Parking up on the sharp bend past Burnt Mill Farm, I could hear a number of Meadow Pipit, Reed Bunting and Yellowhammers, and a single Corn Bunting jangling away. Seconds later I could hear the distinctive "prrrt" of a Lapland Bunting, and quickly picked it up in flight. It landed close to the hedge opposite the farm, so I made my way round to the public footpath. Amazingly I picked it up on the deck, and although the heat haze was fairly bad I got some good pics and video (sadly I have managed to delete everything other than those that I posted on Twitter somehow!!?!?! - Grrrrrr!). I enjoyed prolonged views of what is only my second record on the patch, and got a few other local birders onto it before I headed off towards Carr Lane.
Great Boar Wood was again alive with singing Chiffchaff and Blackcap, and it surely won't be too long now before they are joined by some of the other regular migrants. The flooded field was fairly dead, but 2 Little Grebe were whinnying from their hiding place. Common Buzzard seemed to be absolutely everywhere, whilst Kestrel and Sparrowhawk were on the wing. The male Garganey had moved out onto the main Pools whilst a single Water Pipit was again showing well in the wet horse paddock.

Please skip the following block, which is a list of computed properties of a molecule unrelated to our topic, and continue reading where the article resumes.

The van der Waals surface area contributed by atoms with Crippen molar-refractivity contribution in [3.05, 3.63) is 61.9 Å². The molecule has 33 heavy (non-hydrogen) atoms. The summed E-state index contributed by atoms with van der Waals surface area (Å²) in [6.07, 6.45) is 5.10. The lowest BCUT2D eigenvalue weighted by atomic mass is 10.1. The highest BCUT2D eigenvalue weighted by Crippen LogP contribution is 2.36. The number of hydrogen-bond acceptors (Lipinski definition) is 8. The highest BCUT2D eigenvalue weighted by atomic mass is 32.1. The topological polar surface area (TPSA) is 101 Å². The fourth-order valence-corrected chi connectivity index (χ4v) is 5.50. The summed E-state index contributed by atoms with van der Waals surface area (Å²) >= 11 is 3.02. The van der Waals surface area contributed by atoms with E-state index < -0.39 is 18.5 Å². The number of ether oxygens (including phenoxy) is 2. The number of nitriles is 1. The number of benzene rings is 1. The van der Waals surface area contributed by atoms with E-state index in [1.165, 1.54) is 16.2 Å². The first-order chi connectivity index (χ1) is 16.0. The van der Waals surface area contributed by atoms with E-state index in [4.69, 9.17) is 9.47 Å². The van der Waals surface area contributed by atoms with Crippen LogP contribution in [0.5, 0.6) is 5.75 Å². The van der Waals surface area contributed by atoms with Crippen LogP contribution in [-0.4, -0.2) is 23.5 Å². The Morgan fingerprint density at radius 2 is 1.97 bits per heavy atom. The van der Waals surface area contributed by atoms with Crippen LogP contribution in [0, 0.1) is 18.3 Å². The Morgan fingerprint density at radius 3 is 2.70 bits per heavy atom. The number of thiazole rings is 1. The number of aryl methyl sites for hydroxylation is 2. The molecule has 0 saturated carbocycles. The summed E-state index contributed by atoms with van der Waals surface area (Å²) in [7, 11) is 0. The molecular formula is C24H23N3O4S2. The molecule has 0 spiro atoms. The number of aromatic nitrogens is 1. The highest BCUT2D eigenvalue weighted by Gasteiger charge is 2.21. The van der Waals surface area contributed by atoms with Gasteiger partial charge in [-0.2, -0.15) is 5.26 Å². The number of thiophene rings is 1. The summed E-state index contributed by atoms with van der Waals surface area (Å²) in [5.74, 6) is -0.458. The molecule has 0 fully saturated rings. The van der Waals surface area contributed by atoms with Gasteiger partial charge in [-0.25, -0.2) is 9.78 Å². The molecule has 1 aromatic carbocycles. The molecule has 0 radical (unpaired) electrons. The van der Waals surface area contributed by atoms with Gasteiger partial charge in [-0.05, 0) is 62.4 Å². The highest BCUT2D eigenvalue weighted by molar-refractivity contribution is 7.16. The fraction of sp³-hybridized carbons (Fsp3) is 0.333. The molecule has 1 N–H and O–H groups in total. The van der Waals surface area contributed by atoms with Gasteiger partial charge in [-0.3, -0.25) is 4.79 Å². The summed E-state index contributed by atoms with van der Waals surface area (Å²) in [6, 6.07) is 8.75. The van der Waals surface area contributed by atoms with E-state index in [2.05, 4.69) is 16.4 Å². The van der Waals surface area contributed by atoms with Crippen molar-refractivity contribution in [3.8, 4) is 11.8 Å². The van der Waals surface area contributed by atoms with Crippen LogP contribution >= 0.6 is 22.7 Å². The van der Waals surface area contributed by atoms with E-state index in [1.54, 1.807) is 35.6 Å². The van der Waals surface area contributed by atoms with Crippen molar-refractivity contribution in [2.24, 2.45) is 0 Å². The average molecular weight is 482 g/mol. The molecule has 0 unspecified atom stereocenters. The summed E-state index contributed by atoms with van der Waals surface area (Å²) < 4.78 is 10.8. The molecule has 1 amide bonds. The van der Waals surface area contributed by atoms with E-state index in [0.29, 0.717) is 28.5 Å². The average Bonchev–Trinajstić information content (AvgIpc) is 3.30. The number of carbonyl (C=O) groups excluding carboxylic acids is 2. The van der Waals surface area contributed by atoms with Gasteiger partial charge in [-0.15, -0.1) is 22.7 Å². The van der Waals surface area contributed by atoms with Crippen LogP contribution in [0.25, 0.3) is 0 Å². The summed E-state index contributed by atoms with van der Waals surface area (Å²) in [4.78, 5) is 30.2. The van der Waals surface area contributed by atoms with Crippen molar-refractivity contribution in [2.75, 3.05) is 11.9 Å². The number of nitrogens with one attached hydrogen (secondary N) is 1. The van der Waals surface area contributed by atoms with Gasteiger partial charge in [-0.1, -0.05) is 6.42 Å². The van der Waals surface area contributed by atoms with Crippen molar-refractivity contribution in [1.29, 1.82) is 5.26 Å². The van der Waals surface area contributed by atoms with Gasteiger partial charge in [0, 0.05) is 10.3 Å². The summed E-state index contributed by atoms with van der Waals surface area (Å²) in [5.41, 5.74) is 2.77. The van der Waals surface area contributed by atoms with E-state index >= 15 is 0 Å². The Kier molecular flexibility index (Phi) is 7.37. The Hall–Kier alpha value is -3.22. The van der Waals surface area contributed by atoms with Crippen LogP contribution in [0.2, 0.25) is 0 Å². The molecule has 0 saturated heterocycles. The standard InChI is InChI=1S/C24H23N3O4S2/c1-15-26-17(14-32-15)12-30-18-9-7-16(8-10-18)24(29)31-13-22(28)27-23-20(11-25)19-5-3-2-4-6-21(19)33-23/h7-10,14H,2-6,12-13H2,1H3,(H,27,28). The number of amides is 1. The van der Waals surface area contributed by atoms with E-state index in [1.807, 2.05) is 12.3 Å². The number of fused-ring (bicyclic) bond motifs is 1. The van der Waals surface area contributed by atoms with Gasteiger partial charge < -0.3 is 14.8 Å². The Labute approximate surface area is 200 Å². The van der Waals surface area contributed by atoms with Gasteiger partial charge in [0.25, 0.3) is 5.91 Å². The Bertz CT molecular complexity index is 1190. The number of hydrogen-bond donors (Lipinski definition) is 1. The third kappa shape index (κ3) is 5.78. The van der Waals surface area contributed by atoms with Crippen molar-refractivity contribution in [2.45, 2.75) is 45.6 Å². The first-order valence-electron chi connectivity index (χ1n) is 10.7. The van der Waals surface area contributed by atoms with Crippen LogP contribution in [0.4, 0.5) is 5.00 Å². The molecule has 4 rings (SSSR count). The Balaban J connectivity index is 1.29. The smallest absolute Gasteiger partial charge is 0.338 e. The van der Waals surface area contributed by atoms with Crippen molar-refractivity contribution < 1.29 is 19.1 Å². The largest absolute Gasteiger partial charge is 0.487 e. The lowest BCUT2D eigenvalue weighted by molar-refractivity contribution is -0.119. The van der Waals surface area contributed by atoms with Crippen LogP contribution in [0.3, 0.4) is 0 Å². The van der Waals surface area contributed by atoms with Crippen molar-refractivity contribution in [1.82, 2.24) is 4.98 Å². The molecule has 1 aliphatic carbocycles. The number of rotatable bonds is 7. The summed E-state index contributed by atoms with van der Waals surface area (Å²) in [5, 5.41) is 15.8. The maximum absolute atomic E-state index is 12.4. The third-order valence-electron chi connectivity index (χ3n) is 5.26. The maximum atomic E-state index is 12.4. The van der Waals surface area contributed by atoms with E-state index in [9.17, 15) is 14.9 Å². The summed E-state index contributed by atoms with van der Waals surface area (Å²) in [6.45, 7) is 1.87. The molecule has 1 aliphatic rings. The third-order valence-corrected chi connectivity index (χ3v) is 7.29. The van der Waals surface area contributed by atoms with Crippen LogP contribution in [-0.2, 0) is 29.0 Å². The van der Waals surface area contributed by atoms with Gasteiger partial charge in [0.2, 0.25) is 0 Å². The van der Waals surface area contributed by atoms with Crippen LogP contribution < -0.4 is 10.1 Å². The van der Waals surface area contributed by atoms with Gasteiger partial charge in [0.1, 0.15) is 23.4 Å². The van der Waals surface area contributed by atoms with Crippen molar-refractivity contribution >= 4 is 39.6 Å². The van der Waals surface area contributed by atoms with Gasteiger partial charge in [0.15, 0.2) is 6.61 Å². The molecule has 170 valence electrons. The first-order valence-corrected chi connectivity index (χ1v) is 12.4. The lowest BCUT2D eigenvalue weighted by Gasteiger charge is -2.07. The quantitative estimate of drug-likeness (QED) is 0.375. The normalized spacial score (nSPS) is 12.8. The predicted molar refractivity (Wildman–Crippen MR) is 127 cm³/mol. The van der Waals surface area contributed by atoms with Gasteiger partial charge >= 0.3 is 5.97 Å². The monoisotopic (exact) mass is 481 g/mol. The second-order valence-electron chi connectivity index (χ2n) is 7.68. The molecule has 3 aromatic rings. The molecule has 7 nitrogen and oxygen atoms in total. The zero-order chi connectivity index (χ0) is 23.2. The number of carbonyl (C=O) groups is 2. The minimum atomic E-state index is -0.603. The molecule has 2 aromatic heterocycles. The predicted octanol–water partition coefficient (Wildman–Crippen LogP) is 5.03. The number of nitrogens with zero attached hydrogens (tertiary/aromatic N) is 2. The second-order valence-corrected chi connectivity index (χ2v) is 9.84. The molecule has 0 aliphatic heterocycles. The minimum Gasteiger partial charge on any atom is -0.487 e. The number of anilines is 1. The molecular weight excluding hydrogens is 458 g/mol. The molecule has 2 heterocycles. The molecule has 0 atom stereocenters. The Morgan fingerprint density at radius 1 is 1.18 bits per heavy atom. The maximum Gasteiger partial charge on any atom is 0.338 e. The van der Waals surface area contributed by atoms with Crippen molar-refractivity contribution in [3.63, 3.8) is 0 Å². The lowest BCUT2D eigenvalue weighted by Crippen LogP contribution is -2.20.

I again moved round to Town Lane where the single Ruff was feeding in pretty much the same location. Duck numbers are pretty static at the moment with 24 Shoveler, 29 Eurasian Teal, 2 Gadwall and a single Wigeon. Walking along Town Lane I could see a white dot sat at the top of the trees, which I expected to be a Little Egret. I was amazed when it turned out to be a Cattle Egret, a patch lifer and patch first! Although their rarity status has been somewhat devalued, and it was an "expected" addition to the patch list it was still a bit of a rush!
Cattle Egret (pics c/o Mike Roberts)
I was joined by Mike Roberts and Paul Lees on the bridge, but within seconds of Mike setting up his camera the Cattle Egret took off to the east! Fortunately it pitched down in the horse fields, and Mike was able to get some distant shots of the bird feeding. Sadly the patch stalwarts Rob, Carol and Iggy were all away in different parts of the UK, so it is frustrating that despite the bird going to roost in the decoy it has not been relocated since.
Hale Marsh was fairly productive with a single Swallow flying through east. A couple of Little Egret were feeding in the longer grassy areas. A female Merlin was zooming about at the back of the marsh, whilst a Peregrine towered over before heading off towards Frodsham. With my available time running out I headed back to Burnt Mill Farm briefly, where a couple of local birders were having no luck in relocating the Lapland Bunting.
After a couple of very poor months, it is great to see the patch finally returning to form. Cattle Egret also took my patch life list to 201, not bad for a quiet little corner in the north-west!!